Unlike the typical school program, compact and efficient indoor and outdoor recreation space provide students with the opportunity for physical education with our committing large areas of resource intense land for sports fields or impervious play areas. The collaborative and thoughtful decision to revisit the drought tolerant but non-native landscape design provided multiple benefits. Areas for outdoor education provide the students with an urban opportunity to explore native environments. Parent and staff passion for habitat influenced the decision to encourage urban wildlife and a connection to nature that is often missing on school sites. A conscious effort was made to choose site materials that are sustainable and have the lowest long term impact on the environment. Recycled and locally available materials were used and life cycle of materials was considered.

Sustainable Features
As a school, the center strives to make sound environmental choices not only because it’s the right thing to do but also to inspire students and ingrain in them a philosophy of environmental stewardship. The new project incorporates photovoltaic panels which will supply 7% of the school’s energy. Some of these are designed into a canopy structure where they will be highly visible to all. The school has also committed to purchasing “Green Tags” from the local utility to offset the environmental impacts for their remaining electrical energy needs and to promote the advancement of alternative energy sources. The design takes advantage of Seattle’s temperate environment and provides windows in the classrooms. The gym has an integral natural ventilation scheme which uses fresh air coming in low at the roll up doors and the natural stack effect of hot air and vents high with operable louvers in the skylights tied to a thermostat. The scale and proportion of the building enhance it’s ability to use daylight to illuminate the spaces. A daylighting study was used to optimize window and skylight size and placement for this use. Occupancy and daylight sensors are used to minimize the use of electric lighting.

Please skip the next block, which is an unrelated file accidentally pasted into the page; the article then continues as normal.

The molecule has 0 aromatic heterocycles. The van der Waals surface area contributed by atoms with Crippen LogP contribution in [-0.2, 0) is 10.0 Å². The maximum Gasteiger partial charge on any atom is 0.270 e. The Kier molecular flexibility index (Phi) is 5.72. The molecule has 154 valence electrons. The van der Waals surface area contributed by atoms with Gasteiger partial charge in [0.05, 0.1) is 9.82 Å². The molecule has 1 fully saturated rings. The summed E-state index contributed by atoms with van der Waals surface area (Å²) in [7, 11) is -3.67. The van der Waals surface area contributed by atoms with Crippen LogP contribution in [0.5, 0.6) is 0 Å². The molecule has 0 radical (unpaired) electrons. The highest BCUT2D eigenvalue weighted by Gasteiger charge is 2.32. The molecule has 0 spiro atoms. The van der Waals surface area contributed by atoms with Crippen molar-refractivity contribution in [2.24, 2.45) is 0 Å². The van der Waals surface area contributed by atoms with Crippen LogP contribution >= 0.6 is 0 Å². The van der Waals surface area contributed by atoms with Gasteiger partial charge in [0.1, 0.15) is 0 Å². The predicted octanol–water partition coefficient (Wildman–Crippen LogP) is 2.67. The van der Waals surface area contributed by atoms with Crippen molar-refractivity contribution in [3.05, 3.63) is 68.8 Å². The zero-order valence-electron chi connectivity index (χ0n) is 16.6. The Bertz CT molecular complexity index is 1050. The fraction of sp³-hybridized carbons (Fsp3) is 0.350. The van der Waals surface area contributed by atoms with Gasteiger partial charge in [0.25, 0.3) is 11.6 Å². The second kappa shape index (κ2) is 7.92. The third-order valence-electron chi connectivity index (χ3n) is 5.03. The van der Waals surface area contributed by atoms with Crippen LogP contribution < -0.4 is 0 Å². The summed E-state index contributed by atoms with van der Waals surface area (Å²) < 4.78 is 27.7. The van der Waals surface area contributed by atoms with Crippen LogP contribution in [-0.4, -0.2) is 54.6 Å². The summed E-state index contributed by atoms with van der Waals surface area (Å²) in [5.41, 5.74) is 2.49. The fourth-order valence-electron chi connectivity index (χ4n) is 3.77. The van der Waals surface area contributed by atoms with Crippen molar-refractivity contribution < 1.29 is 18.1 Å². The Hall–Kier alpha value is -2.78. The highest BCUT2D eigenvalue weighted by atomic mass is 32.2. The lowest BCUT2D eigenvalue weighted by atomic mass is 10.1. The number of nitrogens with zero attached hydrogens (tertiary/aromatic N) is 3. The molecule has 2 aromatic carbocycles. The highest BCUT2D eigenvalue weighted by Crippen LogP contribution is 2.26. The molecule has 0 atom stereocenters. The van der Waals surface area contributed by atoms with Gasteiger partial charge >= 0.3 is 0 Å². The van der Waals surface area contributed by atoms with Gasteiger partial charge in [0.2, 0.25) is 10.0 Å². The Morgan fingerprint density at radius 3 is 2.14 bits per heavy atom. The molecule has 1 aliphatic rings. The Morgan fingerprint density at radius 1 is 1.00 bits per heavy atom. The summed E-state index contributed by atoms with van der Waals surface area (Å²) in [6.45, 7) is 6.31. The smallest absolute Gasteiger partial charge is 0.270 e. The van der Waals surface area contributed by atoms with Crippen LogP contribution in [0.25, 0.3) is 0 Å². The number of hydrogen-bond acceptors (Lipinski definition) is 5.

In the art gallery lobby, an interactive touch screen kiosk was installed to help students and visitors understand all of the green features and strategies built into the project; all of the sustainable features of the building and it’s systems are recorded and made available to the children as part of the curriculum thru this monitor. The photovoltaic panels, for example will report the energy they generate. The school will also be installing a weather station on the roof which will also report to this kiosk. The students will easily be able to correlate weather patterns with building energy consumption.

What innovations in the planning, programming and design process supported the realization of those exemplary ideas?

Throughout the design of the Center, the partnership conducted a number of Eco-Design Charettes which involved not only the school and design team but also other sustainability experts from the region, including representatives from Seattle’s Department of Planning and Development’s Green Building Program and the Puget Sound’s Integrated Design Lab.

Design collaboration with the Integrated Design Lab’s allowed the design team to study multiple lighting control and light system scenarios both with digital simulations and physical lighting models. They also assisted in analysis of daylighting options that guided the size and placement of skylights in the gym. Their hour-by-hour performance data on the electric lighting control system system and effectiveness of daylighting was then utilized by our mechanical engineers as part of an energy model that could predict the amount reduced energy load.

The primary firm collaborated extensively with the school to make every sustainable design decision for the project part of their Integrated Curriculum.

Recognized Value Award 2008